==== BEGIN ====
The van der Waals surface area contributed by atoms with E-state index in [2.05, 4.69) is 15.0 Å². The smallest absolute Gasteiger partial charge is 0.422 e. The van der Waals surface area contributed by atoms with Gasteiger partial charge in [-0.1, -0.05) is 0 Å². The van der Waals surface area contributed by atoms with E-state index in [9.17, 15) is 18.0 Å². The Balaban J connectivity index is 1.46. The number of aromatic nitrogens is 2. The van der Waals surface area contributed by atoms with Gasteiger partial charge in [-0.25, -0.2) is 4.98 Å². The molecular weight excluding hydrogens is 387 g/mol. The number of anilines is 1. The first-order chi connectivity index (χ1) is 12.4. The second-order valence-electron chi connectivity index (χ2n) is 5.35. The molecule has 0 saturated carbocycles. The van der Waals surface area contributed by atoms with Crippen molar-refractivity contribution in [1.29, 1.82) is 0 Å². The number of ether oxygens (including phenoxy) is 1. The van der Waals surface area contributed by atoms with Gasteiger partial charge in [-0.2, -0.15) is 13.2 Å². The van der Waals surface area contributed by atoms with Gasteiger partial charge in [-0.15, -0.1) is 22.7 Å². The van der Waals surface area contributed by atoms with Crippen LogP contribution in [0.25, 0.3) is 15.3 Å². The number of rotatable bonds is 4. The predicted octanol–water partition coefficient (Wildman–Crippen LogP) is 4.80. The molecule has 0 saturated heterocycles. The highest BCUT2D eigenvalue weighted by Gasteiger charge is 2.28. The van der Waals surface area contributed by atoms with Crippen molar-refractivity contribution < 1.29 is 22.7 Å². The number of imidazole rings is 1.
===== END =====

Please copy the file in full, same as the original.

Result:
The van der Waals surface area contributed by atoms with E-state index in [2.05, 4.69) is 15.0 Å². The smallest absolute Gasteiger partial charge is 0.422 e. The van der Waals surface area contributed by atoms with Gasteiger partial charge in [-0.1, -0.05) is 0 Å². The van der Waals surface area contributed by atoms with E-state index in [9.17, 15) is 18.0 Å². The Balaban J connectivity index is 1.46. The number of aromatic nitrogens is 2. The van der Waals surface area contributed by atoms with Gasteiger partial charge in [-0.25, -0.2) is 4.98 Å². The molecular weight excluding hydrogens is 387 g/mol. The number of anilines is 1. The first-order chi connectivity index (χ1) is 12.4. The second-order valence-electron chi connectivity index (χ2n) is 5.35. The molecule has 0 saturated carbocycles. The van der Waals surface area contributed by atoms with Crippen molar-refractivity contribution in [1.29, 1.82) is 0 Å². The number of ether oxygens (including phenoxy) is 1. The van der Waals surface area contributed by atoms with Gasteiger partial charge in [-0.2, -0.15) is 13.2 Å². The van der Waals surface area contributed by atoms with Gasteiger partial charge in [-0.15, -0.1) is 22.7 Å². The van der Waals surface area contributed by atoms with Crippen LogP contribution in [0.25, 0.3) is 15.3 Å². The number of rotatable bonds is 4. The predicted octanol–water partition coefficient (Wildman–Crippen LogP) is 4.80. The molecule has 0 saturated heterocycles. The highest BCUT2D eigenvalue weighted by Gasteiger charge is 2.28. The van der Waals surface area contributed by atoms with Crippen molar-refractivity contribution < 1.29 is 22.7 Å². The number of imidazole rings is 1.